‚ÄčThe ‘Anna O. Case’ And Sigmund Freud

The case of Anna O., described by Sigmund Freud and Josef Breuer in ‚ÄúStudies on Hysteria‚ÄĚ, was described by Freud himself as the trigger for the emergence of psychoanalysis. The work of the father of this movement, and therefore in a certain way also of psychotherapy in general, cannot be explained if the treatment of Bertha von Pappenheim is not taken into account.

In this article we will analyze the truths and myths surrounding the famous case of Anna O. Understanding the keys to the intervention that made Freud famous, even without having participated in it, can be useful to reconceptualize certain false ideas about psychoanalysis that continue to hinder the progress of clinical psychology today.

The famous case of Anna O.

Josef Breuer was a physician and physiologist who lived between 1842 and 1925.. In 1880 Breuer accepted the case of Bertha von Pappenheim, a young woman of notable intelligence who had been diagnosed with hysteria. Her main symptoms consisted of paralysis, blindness, deafness and muteness of a possibly psychogenic nature (that is, generated by autosuggestion).

Other most relevant signs in the case include the presence of language disorders similar to aphasia, dissociative amnesia, food rejection, and emotional instability. Von Pappenheim also had facial pain of neurological origin that was treated with morphine, which caused him to develop an addiction to this substance.

Likewise, Breuer’s records describe von Pappenheim as a case with characteristics similar to what we know today by the label “dissociative identity disorder.” According to the doctor, the patient He had a sad and fearful main personality, but also another with childish and impulsive traits.; both were exacerbated with treatment.

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The birth of the cathartic method

Von Pappenheim and Breuer noted that the symptoms were temporarily relieved if the patient talked about them, her dreams, and her hallucinations and managed to attribute a cause to them, especially while she was undergoing hypnosis. Since von Pappenheim was satisfied with the procedure, Breuer decided to focus on it.

Von Pappenheim herself gave this method the names ‚Äúchimney sweeping‚ÄĚ and ‚Äúspeech cure.‚ÄĚ It was this last term that gained greater popularity, along with the one given to it by Breuer and Freud: ‚Äúcathartic method‚ÄĚ, which basically consists of attributing specific causes to the symptoms in a state of hypnosis in order to eliminate them.

von Pappenheim’s symptoms did not subside with Breuer’s treatment (he and Freud lied about this when documenting the case in ‚ÄúStudies in Hysteria‚ÄĚ), but she was eventually hospitalized; however, Over time she recovered and became a relevant figure in German society and an opponent of psychoanalysis..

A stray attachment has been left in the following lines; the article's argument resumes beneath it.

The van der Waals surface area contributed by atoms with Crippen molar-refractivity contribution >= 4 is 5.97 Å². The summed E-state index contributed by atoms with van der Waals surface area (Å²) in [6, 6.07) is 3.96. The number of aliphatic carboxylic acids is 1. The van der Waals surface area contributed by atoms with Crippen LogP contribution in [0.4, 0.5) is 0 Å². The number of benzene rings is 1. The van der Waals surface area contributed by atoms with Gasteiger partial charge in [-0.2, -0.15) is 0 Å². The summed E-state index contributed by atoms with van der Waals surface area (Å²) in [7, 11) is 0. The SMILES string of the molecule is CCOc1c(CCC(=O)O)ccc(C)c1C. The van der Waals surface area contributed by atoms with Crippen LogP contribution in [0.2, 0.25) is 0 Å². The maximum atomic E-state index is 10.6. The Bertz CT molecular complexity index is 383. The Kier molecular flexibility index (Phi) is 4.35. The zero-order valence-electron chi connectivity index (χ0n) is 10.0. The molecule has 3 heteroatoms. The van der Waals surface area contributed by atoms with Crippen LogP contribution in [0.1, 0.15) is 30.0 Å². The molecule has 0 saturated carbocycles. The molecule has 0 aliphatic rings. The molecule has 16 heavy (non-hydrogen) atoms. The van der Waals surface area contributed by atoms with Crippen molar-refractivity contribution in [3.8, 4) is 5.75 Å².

Breuer, Freud and ‚ÄúStudies on Hysteria‚ÄĚ

For much of his life Breuer was a professor of physiology at the University of Vienna. In all probability his most remembered student today was Sigmund Freud, considered the father of psychoanalysis. It was precisely the case of Anna O. that catapulted Freud to fameeven though he never met Bertha von Pappenheim.

The case inspired Freud when he heard Breuer’s account of it. Despite his initial reluctance, he managed to convince his teacher to allow him to include it in a book on hysteria and to collaborate in writing it. In addition to that of Anna O. – a pseudonym created for this work – ‚ÄúStudies on Hysteria‚ÄĚ included four other similar cases.

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However, Freud was convinced that the symptoms had a psychosexual origin dating back to traumatic childhood experiences, while Breuer argued that hysteria could be due to organic causes. Both positions coexist in ‚ÄúStudies on Hysteria‚ÄĚ, although the one that was consolidated in the field of psychoanalysis was that of Freud.

What really happened? Invention of psychoanalysis

‚ÄúStudies on hysteria‚ÄĚ, and in particular the case of Anna O., were the seed that allowed the psychoanalytic approach to germinate.. Of course, in this sense Freud’s role as promoter of the cathartic method – in which he trusted much more than Breuer – was invaluable, both through his written work and thanks to the support of high society.

Breuer disagreed with the attitude adopted by Freud, who systematically magnified the real events of Anna O.’s case until he popularized the legend and caused the majority of people to ignore Breuer’s version. In all likelihood Freud’s goal was to consolidate his position as a clinician.

However, there were many who sought to deny Freud’s story, including some of his disciples, such as Carl Gustav Jung, who would play a fundamental role in the distancing of Freud’s ideas that many practitioners of psychoanalysis carried out.

Years after Anna O.’s treatment, various experts have analyzed the available evidence in order to evaluate the causes of her alterations. Many agree that the origin seems organic and not psychogenic, and the symptoms may be explained by disorders such as encephalitis, temporal lobe epilepsy or tuberculous meningitis.